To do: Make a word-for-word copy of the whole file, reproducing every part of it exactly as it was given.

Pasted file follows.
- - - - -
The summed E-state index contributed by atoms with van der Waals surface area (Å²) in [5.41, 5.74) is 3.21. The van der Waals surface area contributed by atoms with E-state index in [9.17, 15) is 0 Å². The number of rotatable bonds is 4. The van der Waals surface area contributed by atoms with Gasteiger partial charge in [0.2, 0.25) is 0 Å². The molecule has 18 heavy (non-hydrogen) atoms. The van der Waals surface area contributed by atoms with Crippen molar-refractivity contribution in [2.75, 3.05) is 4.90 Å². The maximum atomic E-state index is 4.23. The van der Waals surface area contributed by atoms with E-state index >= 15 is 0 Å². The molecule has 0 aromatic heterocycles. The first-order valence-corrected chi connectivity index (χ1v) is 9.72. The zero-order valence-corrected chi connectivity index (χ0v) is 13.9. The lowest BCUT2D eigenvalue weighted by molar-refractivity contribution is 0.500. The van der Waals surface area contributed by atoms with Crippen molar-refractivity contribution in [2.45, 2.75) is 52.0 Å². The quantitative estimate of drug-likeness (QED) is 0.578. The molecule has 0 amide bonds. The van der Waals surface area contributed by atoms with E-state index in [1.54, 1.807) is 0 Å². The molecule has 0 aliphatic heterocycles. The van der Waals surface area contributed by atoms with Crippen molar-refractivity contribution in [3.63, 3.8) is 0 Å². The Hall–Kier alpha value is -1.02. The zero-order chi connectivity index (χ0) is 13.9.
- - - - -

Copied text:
The summed E-state index contributed by atoms with van der Waals surface area (Å²) in [5.41, 5.74) is 3.21. The van der Waals surface area contributed by atoms with E-state index in [9.17, 15) is 0 Å². The number of rotatable bonds is 4. The van der Waals surface area contributed by atoms with Gasteiger partial charge in [0.2, 0.25) is 0 Å². The molecule has 18 heavy (non-hydrogen) atoms. The van der Waals surface area contributed by atoms with Crippen molar-refractivity contribution in [2.75, 3.05) is 4.90 Å². The maximum atomic E-state index is 4.23. The van der Waals surface area contributed by atoms with E-state index >= 15 is 0 Å². The molecule has 0 aromatic heterocycles. The first-order valence-corrected chi connectivity index (χ1v) is 9.72. The zero-order valence-corrected chi connectivity index (χ0v) is 13.9. The lowest BCUT2D eigenvalue weighted by molar-refractivity contribution is 0.500. The van der Waals surface area contributed by atoms with Crippen molar-refractivity contribution in [2.45, 2.75) is 52.0 Å². The quantitative estimate of drug-likeness (QED) is 0.578. The molecule has 0 amide bonds. The van der Waals surface area contributed by atoms with E-state index in [1.54, 1.807) is 0 Å². The molecule has 0 aliphatic heterocycles. The van der Waals surface area contributed by atoms with Crippen molar-refractivity contribution in [3.63, 3.8) is 0 Å². The Hall–Kier alpha value is -1.02. The zero-order chi connectivity index (χ0) is 13.9.